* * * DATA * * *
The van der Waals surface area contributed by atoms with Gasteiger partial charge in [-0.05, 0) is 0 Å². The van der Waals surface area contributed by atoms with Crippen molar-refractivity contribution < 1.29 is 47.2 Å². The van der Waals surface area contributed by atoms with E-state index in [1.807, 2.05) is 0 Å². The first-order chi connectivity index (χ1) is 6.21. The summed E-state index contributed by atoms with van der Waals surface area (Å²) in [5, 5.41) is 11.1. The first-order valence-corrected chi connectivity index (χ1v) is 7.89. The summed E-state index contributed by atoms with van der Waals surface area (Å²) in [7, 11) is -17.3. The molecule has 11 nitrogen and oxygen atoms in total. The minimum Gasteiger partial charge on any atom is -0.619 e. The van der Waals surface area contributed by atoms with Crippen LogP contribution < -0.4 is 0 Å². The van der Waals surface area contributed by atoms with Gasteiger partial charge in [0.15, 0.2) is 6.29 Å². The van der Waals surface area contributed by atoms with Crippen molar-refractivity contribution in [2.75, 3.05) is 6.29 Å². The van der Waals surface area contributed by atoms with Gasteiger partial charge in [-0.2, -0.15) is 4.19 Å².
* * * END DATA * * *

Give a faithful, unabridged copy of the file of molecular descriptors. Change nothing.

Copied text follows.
The van der Waals surface area contributed by atoms with Gasteiger partial charge in [-0.05, 0) is 0 Å². The van der Waals surface area contributed by atoms with Crippen molar-refractivity contribution < 1.29 is 47.2 Å². The van der Waals surface area contributed by atoms with E-state index in [1.807, 2.05) is 0 Å². The first-order chi connectivity index (χ1) is 6.21. The summed E-state index contributed by atoms with van der Waals surface area (Å²) in [5, 5.41) is 11.1. The first-order valence-corrected chi connectivity index (χ1v) is 7.89. The summed E-state index contributed by atoms with van der Waals surface area (Å²) in [7, 11) is -17.3. The molecule has 11 nitrogen and oxygen atoms in total. The minimum Gasteiger partial charge on any atom is -0.619 e. The van der Waals surface area contributed by atoms with Crippen LogP contribution < -0.4 is 0 Å². The van der Waals surface area contributed by atoms with Gasteiger partial charge in [0.15, 0.2) is 6.29 Å². The van der Waals surface area contributed by atoms with Crippen molar-refractivity contribution in [2.75, 3.05) is 6.29 Å². The van der Waals surface area contributed by atoms with Gasteiger partial charge in [-0.2, -0.15) is 4.19 Å².